Going through a divorce and restarting life on a solo path are monumental tasks wherever you’re located. In Michigan, an equitable distribution state, many factors are weighed independently as to property division and whether spousal support (alimony) will be awarded.
Spousal support, unlike child support, is not a given in Michigan. There’s no statutory list of factors a judge must review, nor any alimony calculation formula to predict an outcome. It’s decided on a case-by-case basis. If the divorcing parties do not come to an agreement themselves or through mediation during the property division process, the matter will be decided at the judge’s discretion.
Usually rehabilitative and for a set term, spousal support is meant to remedy the payee spouse’s disadvantages as they transition to self-sufficiency. The judge will look at:
- Duration of the marriage
- Age of both parties
- Physical and mental health of both parties
- Standard of living during the marriage
- Ability to work and earning potential of either party
- Child custody arrangements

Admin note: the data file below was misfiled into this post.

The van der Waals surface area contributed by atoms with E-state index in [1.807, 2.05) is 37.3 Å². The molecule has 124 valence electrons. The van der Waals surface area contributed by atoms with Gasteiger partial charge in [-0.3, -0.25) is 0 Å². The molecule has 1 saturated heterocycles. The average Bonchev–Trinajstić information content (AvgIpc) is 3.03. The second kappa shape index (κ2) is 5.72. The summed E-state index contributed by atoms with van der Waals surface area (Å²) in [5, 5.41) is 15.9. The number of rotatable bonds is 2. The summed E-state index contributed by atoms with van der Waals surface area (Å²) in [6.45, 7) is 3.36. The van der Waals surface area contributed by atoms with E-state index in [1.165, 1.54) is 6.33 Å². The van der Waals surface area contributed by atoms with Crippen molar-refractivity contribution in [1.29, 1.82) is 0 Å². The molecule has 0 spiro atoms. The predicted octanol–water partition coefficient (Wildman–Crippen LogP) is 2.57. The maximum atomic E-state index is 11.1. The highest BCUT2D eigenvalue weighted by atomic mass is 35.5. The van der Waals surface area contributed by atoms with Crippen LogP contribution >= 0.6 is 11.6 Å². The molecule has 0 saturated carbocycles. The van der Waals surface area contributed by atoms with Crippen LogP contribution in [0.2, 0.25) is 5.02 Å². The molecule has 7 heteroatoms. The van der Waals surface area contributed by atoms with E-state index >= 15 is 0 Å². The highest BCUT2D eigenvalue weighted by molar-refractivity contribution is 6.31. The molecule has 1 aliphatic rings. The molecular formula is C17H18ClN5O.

- Whether one spouse raised the children while the other spouse worked
- Whether one spouse supported the other while the other attained an advanced degree or training
- Conduct of both parties during the marriage. Although Michigan is a no-fault state for getting a divorce, if fault is found in the breakdown of the marriage, the alimony award may be adjusted up or down accordingly.
Once decided, a spousal award is binding. If the supporting spouse doesn’t pay (“alimony arrears”), legal remedies are available. These include mediation, small claims court, wage garnishment or a contempt of court charge.
If you seek spousal support or the other spouse is trying to get you to pay, a skilled counsel may be valuable. Divorce in Michigan is a nuanced and complex process best navigated with effective legal representation.